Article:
The Supreme Court on Friday flagged the “constitutional deadlock” created by Tamil Nadu Governor RN Ravi by inexplicably delaying or even failing to consider and assent to 12 crucial Bills passed by the Legislature and stymieing day-to-day governance in a way which is threatening to bring administration in the State to a grinding halt a “serious concern”.

A three-judge Bench headed by Chief Justice of India DY Chandrachud issued formal notice to Union of India through the Home Ministry to respond to Tamil Nadu government’s petition that the Governor was acting in a manner which “defeats the rights of the people” of the State to welfare legislations.

The court asked the Attorney General of India, or in his absence, the Solicitor General of India to be present in court on November 20 even as Tamil Nadu, represented by senior advocates AM Singhvi and P Wilson, said the Governor is even holding back files seeking sanction for prosecution of public servants in corruption cases, pleas for premature release of prisoners and appointments to the Tamil Nadu Public Service Commission (TNPSC).

Wilson submitted that there is “not a word” from the Governor on any of these files or Bills, which relate to subjects from public health, higher education, etc.

The court, in its short order, highlighted that the Article 200 of the Constitution mandates the Governor to act “as soon as possible” when Bills, passed by the State Legislature, are presented to him for declaration of assent.

Chief Justice Chandrachud orally observed that the Governor could either give his assent, withhold assent in which case, if the Bills are not Money Bills, return the Bills to the House suggesting modifications/amendments or refer the proposed laws to the President. The court said the Governor cannot just sit on them indefinitely.

“The Bills have been pending since January 2020 till now. We have been begging him to consider them. We have been begging him to grant sanction for prosecution. We have been begging him for remission… He is doing nothing,” Singhvi said.

Wilson said 10 of the 14 posts in the TNPSC, including that of the Chairperson, are vacant.

There are four files for prosecution sanction forwarded to the Governor between April 2022 and May 2023.

The State said the Governor has positioned himself as a political rival to the legitimately elected government. The Governor’s inactions have caused an impasse between the constitutional head of the State and the elected government of the State. The Governor is toying away with the citizen’s mandate, the petition said.

“The Governor by not signing remission orders, day-to-day files, appointment orders, approving recruitment orders, granting approval to prosecute Ministers, MLAs involved in corruption including transfer of investigation to CBI by Supreme Court and Bills passed by Tamil Nadu Legislative Assembly is bringing the entire administration to a grinding halt and creating adversarial attitude by not cooperating with the State administration,” the State government said in its petition, filed through advocate Sabarish Subramanian.

The State urged the Supreme Court to declare the “inaction, omission, delay and failure to comply with the constitutional mandate by the Governor of Tamil Nadu” as illegal and arbitrary.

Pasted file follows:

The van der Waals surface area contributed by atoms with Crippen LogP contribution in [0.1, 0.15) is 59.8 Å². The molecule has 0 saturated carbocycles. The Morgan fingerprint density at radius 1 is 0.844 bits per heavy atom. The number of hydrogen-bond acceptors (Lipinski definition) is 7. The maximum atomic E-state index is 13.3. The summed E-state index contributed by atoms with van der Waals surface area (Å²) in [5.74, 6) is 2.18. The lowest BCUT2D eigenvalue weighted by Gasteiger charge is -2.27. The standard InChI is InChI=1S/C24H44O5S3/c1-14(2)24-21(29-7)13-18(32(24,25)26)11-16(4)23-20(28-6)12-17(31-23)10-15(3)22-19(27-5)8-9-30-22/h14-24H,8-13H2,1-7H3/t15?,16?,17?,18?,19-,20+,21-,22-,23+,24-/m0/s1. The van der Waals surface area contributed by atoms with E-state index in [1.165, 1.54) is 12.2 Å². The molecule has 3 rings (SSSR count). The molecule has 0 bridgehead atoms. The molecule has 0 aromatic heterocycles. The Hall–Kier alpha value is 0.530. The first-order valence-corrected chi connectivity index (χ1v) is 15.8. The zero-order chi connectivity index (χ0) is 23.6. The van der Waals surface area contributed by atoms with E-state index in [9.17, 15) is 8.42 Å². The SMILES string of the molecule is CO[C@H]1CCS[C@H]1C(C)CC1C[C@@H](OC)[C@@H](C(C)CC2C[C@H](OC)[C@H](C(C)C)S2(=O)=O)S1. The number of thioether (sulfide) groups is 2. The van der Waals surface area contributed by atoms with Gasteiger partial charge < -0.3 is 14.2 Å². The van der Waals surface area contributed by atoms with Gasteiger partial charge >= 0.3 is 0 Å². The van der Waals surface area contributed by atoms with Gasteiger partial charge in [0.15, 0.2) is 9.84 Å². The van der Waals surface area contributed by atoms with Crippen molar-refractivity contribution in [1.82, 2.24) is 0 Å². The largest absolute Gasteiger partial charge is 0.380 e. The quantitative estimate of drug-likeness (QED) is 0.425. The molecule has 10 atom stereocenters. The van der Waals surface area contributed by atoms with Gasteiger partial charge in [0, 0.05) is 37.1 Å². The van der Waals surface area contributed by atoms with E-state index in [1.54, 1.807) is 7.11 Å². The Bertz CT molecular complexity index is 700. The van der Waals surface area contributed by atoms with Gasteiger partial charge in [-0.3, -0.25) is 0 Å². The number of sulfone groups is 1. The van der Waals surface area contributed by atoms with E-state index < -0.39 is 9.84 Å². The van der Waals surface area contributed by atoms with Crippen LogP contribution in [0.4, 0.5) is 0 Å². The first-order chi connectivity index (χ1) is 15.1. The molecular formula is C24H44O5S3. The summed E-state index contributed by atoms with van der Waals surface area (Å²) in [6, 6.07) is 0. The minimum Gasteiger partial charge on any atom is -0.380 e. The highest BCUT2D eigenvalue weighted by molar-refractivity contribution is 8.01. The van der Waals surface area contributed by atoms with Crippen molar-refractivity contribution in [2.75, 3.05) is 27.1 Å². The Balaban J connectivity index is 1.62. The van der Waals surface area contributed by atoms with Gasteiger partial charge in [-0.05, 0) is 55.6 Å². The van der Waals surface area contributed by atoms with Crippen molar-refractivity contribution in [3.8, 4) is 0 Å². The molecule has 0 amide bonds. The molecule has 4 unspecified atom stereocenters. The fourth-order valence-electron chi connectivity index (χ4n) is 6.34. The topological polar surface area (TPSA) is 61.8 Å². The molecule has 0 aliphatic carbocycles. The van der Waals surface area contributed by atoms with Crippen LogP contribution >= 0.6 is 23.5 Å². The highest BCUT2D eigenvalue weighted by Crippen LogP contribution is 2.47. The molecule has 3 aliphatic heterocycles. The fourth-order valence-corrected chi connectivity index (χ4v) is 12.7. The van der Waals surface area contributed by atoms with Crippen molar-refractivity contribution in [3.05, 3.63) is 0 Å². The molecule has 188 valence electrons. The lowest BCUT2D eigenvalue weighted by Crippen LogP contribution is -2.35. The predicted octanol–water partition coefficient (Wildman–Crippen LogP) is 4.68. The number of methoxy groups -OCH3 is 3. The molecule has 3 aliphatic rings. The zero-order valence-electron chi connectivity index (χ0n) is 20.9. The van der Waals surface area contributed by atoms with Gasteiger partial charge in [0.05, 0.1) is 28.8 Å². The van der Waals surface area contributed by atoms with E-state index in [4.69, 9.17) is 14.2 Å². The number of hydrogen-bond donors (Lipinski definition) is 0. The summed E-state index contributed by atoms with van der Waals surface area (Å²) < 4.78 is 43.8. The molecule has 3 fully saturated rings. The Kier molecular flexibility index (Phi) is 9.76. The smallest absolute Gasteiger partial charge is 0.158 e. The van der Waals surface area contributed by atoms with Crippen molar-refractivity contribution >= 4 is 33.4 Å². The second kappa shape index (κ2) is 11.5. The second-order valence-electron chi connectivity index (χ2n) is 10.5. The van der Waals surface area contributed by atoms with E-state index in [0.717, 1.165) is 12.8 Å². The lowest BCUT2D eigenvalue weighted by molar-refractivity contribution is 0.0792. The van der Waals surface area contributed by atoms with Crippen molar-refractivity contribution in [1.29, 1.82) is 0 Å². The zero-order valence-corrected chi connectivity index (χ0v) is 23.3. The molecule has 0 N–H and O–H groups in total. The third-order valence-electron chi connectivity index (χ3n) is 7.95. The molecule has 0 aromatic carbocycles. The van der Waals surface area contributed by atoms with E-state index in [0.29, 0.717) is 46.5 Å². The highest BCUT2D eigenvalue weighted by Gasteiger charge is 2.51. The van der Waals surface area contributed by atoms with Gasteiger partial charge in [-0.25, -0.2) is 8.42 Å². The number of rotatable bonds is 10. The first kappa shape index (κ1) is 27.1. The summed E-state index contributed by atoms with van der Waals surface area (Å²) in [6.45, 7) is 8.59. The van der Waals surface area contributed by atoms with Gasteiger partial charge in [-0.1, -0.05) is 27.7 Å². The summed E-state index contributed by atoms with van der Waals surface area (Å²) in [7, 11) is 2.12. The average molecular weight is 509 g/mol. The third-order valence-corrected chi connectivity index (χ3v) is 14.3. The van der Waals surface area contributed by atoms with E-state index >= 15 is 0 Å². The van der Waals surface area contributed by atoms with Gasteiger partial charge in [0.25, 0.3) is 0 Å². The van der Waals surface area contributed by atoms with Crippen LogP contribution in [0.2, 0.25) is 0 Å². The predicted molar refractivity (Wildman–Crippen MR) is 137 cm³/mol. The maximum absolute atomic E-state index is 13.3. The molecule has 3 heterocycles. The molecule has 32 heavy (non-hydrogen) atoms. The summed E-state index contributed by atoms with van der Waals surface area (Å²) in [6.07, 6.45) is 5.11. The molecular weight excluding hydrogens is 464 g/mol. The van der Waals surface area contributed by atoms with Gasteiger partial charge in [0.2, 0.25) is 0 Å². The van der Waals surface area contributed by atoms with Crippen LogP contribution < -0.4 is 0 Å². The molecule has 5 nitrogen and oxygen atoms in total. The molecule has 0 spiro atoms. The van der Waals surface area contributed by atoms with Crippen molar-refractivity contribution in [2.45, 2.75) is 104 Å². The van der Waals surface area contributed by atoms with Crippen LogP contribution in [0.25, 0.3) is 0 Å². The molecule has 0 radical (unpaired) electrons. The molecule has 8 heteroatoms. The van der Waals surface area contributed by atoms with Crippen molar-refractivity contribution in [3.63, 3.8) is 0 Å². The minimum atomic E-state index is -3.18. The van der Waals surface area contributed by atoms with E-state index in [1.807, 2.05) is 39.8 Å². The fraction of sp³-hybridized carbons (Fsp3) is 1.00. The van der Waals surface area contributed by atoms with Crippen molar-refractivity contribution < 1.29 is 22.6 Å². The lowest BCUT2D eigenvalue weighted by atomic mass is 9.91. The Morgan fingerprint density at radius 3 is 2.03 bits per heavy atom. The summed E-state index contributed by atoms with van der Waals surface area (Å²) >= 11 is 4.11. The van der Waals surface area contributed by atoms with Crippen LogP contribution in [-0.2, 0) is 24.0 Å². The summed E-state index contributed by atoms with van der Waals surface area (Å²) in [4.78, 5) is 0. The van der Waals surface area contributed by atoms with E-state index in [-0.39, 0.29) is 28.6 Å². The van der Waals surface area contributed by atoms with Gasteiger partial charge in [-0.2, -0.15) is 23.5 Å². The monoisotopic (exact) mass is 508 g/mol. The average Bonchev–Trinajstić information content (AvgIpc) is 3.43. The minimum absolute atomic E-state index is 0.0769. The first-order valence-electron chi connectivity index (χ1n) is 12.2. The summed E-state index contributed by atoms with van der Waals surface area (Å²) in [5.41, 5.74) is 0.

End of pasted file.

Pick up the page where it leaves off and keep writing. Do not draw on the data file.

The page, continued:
The “unreasonable malafide exercise of power” by the Governor to neither consider Bills passed and forwarded to him by the State Legislature for his assent was unconstitutional.

“’Assent’ of the Governor/President does not involve any element of discretion of the individuals occupying the posts but the ‘assent’ should only be based on the aid and advice of the Council of Ministers,” the State reminded.

‘Outer time limit’ sought

The State sought the Supreme Court to fix a deadline or an “outer time limit” for Governor Ravi to consider the Bills and government orders pending with his office.

Further, the State noted that the Governor has failed to accord sanction for prosecution and investigation into cases of corruption involving moral turpitude of public servants and issues pertaining to the premature release of prisoners.

According to the petition, frequent reminders were sent to the Principal Secretary to the Governor along with a copy of TNPSC Regulations, 1954 on August 17 for carrying out these appointments, but the Governor returned the file on September 27 with a note raising some queries that are “against established practices for selection of constitutional posts”. Despite further efforts by the State to justify the appointment proposal, the Governor returned the files “wrongfully without proper reasoning” on October 27.

The State accused the Governor of “politically motivated conduct” for denying sanction to probe authorities in corruption cases against public servants despite finding prima facie evidence against them.

“This includes the CBI inquiry that the Supreme Court approved and that the Madras High Court ordered,” the petition said.

It said a delegation of elected representatives led by the State Law Minister had to meet the President to hand over a letter of the Chief Minister seeking her intervention to direct the Governor to conduct himself in accordance with the Constitution.

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